The Cascadia Critical Geographies Conference was comfortably unapologetic in its political critiques.
Cascadia is the name of the politically alike region of the Pacific Northwest, which reaches from Oregon to British Columbia. Yet the term now has often been used to invoke scenic passes and temperate forest aesthetic. The corporate use of the term, and criticism of the name as erasing indigenous knowledge of the region led one discussant to insist that we rename the conference “Cascading Critical Geographies.”
The conference began on Friday with a panel on Neoliberalization, and ended with an open discussion on the theoretical underpinnings to Occupy. In the meantime I was on the “race” panel, as we called it, since we were the only panel with “race” in our title (we were, therefore, racy).
My talk came in two parts. First I explored the history of the Pacific Northwest as a constructed space of liberal tolerance. In the second, I offered a satirical reading of Peter Bacho’s novel Cebu to show how this Asian American novel can reveal new ways of seeing ideologies of liberal tolerance form the point of view of the Filipino migrant. Ultimately, I tried to investigate how spaces of liberal tolerance are constructed in a way that represses political involvement, co-opts Asian American cultural production, and normalizes an imperialist attitude towards “intolerable” communities and peoples.
The Filipino Migrant in Spaces of Liberal Tolerance: Peter Bacho’s Cebu
In Peter Bacho’s 1991 novel Cebu, Ben Lucero, a Filipino American priest living in Seattle, makes his first trip to the Philippines to bury his deceased mother. While discovering his “roots” in Cebu and Manila, Ben witnesses surges of religious and political violence that prompt his quick retreat from the poverty and corruption of his homeland back to the “order” and “sanctuary” of Seattle (Bacho 133). While some scholars have seen Ben’s retreat as an escape from his social debt toward his homeland, Ben’s return can also be seen as a way of paying off a different social debt: a debt to the Pacific Northwest for providing a space of liberal tolerance. Throughout the novel, Ben shows gratitude toward Seattle for providing a space where violence, corruption and poverty are distanced into the history and geography of the Filipino homeland. To pay off this debt to the host country, Ben performs as the good, Asian American citizen, and encourages his Filipino congregation to do the same by abandoning their “intolerable” cultural practices, such as loyalty to their barkada, their peer group and community.
When violence erupts in Seattle’s International District and migrant Filipinos are thrown into a cycle of murder and robbery, Ben identifies the violence as a Filipino cultural aberration, discovering “something in [Filipino] culture, however diluted it was by life in America, that allowed wild swings in cruelty and compassion, that…tolerated, even glorified, violence” (149). For Ben, Filipino culture withholds an authentic kernel of violence and “wild swings” that “life in America” must “dilute.” When the violence becomes so overwhelming that Ben cannot escape into his “aesthetic afternoon” at the Cascade mountain range (165), his impulse is to interpret the violence as a remnant of the Filipino homeland: “Ben wondered how many more would die before the killing would run its course. He feared the worst. He knew how Filipinos could nurture hatred, black and seemingly eternal, treating it like a pet sore to be scratched routinely to keep it from healing” (157). “Hatred” and “killing” here become innate characteristics of the Filipino “fresh off the boat” migrant, a diasporic instability that might affect or infect other Asian Americans such as Ben. As he says of his Filipino friend Teddy, “Teddy was like [the Filipinos], and Ben was afraid that, at his own deepest core, he was too.” Though other possible causes for the violence are depicted in the novel such as police indifference and South Seattle segregation, Ben ignores these and instead blames the migrants themselves for retaining intolerable versions of their culture. In order to continue a narrative of liberal tolerance that always posits itself as the bastion of multiculturalism, freedom and order, Ben must locate violence within a cultural realm, rather than within the political sphere, putting it upon the individual Filipino to overcome their “intolerable” way of life. Bacho’s portrayal of Ben as a “good Asian American” provides readers with an understanding of liberal tolerance as a de-radicalizing ideology, one that Ben accepts wholeheartedly.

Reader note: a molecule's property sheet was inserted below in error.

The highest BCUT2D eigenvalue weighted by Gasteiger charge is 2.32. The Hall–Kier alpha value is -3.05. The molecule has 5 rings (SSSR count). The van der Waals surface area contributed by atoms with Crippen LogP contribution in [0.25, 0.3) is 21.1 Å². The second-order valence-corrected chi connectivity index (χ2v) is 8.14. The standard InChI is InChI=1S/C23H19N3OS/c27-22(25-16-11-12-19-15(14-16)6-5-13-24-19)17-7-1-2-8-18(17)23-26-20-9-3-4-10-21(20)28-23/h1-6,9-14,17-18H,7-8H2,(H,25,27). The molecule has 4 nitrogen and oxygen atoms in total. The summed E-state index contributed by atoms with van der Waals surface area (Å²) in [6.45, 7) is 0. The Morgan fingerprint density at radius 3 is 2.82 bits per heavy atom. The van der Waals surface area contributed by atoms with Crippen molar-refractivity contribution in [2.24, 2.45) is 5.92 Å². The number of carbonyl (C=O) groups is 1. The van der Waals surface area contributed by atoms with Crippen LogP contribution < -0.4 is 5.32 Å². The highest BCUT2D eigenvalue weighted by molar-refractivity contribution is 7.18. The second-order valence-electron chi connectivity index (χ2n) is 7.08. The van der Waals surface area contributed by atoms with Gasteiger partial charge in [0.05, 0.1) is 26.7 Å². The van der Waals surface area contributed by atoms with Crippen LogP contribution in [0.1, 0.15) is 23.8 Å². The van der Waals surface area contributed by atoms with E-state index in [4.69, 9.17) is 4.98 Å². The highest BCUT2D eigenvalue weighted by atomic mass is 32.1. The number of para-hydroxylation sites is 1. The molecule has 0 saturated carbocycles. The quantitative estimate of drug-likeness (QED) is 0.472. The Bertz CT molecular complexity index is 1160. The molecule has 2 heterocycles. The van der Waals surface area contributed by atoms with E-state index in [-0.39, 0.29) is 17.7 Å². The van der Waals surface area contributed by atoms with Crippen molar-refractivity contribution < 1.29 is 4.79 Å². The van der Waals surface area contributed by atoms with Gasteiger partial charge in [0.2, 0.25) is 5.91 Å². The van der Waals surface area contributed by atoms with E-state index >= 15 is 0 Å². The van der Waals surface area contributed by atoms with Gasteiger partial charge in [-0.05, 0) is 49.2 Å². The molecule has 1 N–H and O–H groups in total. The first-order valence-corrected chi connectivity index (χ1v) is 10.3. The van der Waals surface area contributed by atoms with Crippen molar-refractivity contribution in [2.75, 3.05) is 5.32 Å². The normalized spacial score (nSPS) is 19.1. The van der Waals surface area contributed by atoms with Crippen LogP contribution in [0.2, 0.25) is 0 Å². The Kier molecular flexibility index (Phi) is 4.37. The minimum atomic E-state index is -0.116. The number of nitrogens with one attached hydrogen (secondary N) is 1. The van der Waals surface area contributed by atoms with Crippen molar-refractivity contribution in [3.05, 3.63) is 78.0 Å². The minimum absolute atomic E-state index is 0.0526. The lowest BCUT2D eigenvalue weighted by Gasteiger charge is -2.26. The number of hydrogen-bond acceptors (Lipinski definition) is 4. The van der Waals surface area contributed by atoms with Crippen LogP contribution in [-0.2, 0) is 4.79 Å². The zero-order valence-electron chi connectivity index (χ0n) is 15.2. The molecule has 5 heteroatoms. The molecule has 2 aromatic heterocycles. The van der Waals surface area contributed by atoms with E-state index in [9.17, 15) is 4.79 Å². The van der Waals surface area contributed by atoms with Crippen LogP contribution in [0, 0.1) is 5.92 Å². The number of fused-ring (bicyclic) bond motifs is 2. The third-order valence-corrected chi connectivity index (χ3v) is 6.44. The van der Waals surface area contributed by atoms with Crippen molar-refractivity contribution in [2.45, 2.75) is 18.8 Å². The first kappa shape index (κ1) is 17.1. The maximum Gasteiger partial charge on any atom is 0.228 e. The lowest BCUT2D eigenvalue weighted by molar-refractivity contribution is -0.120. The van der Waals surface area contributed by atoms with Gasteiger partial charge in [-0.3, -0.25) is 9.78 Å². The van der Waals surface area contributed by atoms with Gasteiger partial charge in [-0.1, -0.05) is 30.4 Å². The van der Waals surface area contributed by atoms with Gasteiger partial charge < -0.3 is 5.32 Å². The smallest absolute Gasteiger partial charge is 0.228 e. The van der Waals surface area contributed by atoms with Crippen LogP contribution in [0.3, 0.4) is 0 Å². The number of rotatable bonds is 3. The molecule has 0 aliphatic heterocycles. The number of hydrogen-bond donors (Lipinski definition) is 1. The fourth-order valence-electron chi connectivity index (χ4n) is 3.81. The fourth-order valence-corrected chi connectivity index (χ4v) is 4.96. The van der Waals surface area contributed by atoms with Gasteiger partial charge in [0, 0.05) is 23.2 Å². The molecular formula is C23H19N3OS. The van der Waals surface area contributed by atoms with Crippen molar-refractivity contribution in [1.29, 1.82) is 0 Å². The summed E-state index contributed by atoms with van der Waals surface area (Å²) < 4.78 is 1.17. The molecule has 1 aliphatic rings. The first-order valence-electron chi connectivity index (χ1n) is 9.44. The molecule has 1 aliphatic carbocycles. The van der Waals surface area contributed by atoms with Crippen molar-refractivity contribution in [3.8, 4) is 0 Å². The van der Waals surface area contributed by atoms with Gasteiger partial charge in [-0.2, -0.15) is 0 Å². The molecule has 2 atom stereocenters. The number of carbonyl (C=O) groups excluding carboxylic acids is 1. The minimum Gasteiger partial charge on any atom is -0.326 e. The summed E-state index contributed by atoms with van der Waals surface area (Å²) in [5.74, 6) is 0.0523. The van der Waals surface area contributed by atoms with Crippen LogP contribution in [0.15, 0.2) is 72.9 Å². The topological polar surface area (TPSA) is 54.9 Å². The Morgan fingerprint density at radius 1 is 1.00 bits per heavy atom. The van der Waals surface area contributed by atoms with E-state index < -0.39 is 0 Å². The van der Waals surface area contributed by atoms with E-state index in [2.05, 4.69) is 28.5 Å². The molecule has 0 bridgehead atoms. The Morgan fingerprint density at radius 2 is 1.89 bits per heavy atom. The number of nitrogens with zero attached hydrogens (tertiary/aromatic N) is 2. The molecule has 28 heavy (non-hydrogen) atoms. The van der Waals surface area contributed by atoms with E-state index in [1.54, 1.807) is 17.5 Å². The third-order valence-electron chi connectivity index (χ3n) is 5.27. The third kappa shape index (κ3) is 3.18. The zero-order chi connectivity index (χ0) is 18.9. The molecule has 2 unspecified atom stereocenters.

This talk investigates how Peter Bacho’s Cebu allows us to read liberal tolerance as an ideological formation that sees violence as an infectious cultural practice, and thus allows the tolerant subject to blame all instances of racial tension on the individual who chooses to retain an intolerable version of the culture. In this talk I read Cebu as a social satire to expose the gaze of the liberal, tolerant reader, and open up new ways of seeing how diasporic ties to reciprocity and social debt affect the Asian migrant in spaces of liberal tolerance. For Cebu, a concept of “diaspora” as the representation of a foreign culture compels the Asian American protagonist to represent an authentic homeland always in contrast to Seattle, a technologically advanced and liberally progressive city. Bacho’s novel exposes ideologies of liberal tolerance from the point of view of the migrant subject, where social affects of reciprocity, such as guilt, shame and debt, reinforce notions of the host country as a place of tolerance, and secure acts of racism and violence within a diaspora’s homogenized, re-imagined culture.
 See Elisabeth Pisare’s “Payback Time: Neocolonial Discourses in Peter Bacho’s ‘Cebu,’”